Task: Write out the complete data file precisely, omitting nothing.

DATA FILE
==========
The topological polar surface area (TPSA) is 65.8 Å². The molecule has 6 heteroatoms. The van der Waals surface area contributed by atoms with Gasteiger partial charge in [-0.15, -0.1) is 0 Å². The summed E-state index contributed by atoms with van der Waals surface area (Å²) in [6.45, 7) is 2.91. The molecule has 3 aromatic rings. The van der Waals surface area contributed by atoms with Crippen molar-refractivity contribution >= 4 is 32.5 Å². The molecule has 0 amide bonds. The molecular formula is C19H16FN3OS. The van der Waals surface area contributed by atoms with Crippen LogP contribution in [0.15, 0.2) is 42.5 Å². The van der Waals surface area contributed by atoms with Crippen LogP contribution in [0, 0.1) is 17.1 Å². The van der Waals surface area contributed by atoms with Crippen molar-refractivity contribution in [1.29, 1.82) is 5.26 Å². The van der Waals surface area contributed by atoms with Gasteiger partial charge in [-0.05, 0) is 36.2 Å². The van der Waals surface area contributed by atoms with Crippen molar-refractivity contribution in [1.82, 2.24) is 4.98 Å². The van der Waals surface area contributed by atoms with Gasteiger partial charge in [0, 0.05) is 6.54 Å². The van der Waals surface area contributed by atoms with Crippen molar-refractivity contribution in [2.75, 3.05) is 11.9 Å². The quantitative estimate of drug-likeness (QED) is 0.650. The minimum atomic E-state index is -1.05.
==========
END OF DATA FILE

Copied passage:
The topological polar surface area (TPSA) is 65.8 Å². The molecule has 6 heteroatoms. The van der Waals surface area contributed by atoms with Gasteiger partial charge in [-0.15, -0.1) is 0 Å². The summed E-state index contributed by atoms with van der Waals surface area (Å²) in [6.45, 7) is 2.91. The molecule has 3 aromatic rings. The van der Waals surface area contributed by atoms with Crippen molar-refractivity contribution >= 4 is 32.5 Å². The molecule has 0 amide bonds. The molecular formula is C19H16FN3OS. The van der Waals surface area contributed by atoms with Crippen LogP contribution in [0.15, 0.2) is 42.5 Å². The van der Waals surface area contributed by atoms with Crippen LogP contribution in [0, 0.1) is 17.1 Å². The van der Waals surface area contributed by atoms with Crippen molar-refractivity contribution in [1.29, 1.82) is 5.26 Å². The van der Waals surface area contributed by atoms with Gasteiger partial charge in [-0.05, 0) is 36.2 Å². The van der Waals surface area contributed by atoms with Crippen molar-refractivity contribution in [1.82, 2.24) is 4.98 Å². The van der Waals surface area contributed by atoms with Gasteiger partial charge in [0, 0.05) is 6.54 Å². The van der Waals surface area contributed by atoms with Crippen molar-refractivity contribution in [2.75, 3.05) is 11.9 Å². The quantitative estimate of drug-likeness (QED) is 0.650. The minimum atomic E-state index is -1.05.